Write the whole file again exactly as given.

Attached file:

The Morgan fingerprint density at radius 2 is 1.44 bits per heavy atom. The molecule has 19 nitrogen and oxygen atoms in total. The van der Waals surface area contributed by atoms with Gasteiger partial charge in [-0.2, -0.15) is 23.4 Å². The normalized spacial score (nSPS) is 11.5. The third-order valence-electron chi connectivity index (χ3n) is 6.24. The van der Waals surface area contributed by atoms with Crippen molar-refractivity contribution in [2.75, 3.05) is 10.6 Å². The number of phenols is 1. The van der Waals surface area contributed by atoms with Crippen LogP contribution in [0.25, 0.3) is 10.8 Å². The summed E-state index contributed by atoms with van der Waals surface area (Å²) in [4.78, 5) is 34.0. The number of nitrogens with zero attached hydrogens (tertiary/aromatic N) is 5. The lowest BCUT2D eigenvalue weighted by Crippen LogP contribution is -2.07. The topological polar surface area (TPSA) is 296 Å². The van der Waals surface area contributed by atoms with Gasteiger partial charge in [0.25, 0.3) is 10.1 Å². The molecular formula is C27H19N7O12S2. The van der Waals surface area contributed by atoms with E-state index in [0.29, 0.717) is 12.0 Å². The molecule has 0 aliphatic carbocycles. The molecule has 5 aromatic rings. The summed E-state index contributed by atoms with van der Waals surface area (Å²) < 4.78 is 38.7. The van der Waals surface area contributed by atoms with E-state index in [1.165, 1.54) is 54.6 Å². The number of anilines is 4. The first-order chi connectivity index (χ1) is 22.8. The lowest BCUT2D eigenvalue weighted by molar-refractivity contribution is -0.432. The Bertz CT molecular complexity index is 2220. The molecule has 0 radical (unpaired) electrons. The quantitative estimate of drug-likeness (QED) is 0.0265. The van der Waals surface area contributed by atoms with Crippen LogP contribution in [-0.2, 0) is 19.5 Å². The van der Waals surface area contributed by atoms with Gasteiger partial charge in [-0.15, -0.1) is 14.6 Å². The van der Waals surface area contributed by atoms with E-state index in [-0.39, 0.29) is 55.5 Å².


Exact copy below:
The Morgan fingerprint density at radius 2 is 1.44 bits per heavy atom. The molecule has 19 nitrogen and oxygen atoms in total. The van der Waals surface area contributed by atoms with Gasteiger partial charge in [-0.2, -0.15) is 23.4 Å². The normalized spacial score (nSPS) is 11.5. The third-order valence-electron chi connectivity index (χ3n) is 6.24. The van der Waals surface area contributed by atoms with Crippen molar-refractivity contribution in [2.75, 3.05) is 10.6 Å². The number of phenols is 1. The van der Waals surface area contributed by atoms with Crippen LogP contribution in [0.25, 0.3) is 10.8 Å². The summed E-state index contributed by atoms with van der Waals surface area (Å²) in [4.78, 5) is 34.0. The number of nitrogens with zero attached hydrogens (tertiary/aromatic N) is 5. The lowest BCUT2D eigenvalue weighted by Crippen LogP contribution is -2.07. The topological polar surface area (TPSA) is 296 Å². The van der Waals surface area contributed by atoms with Gasteiger partial charge in [0.25, 0.3) is 10.1 Å². The molecular formula is C27H19N7O12S2. The van der Waals surface area contributed by atoms with E-state index in [0.29, 0.717) is 12.0 Å². The molecule has 0 aliphatic carbocycles. The molecule has 5 aromatic rings. The summed E-state index contributed by atoms with van der Waals surface area (Å²) < 4.78 is 38.7. The van der Waals surface area contributed by atoms with E-state index in [1.165, 1.54) is 54.6 Å². The number of anilines is 4. The first-order chi connectivity index (χ1) is 22.8. The lowest BCUT2D eigenvalue weighted by molar-refractivity contribution is -0.432. The Bertz CT molecular complexity index is 2220. The molecule has 0 radical (unpaired) electrons. The quantitative estimate of drug-likeness (QED) is 0.0265. The van der Waals surface area contributed by atoms with Crippen LogP contribution in [-0.2, 0) is 19.5 Å². The van der Waals surface area contributed by atoms with Gasteiger partial charge in [-0.15, -0.1) is 14.6 Å². The van der Waals surface area contributed by atoms with E-state index in [-0.39, 0.29) is 55.5 Å².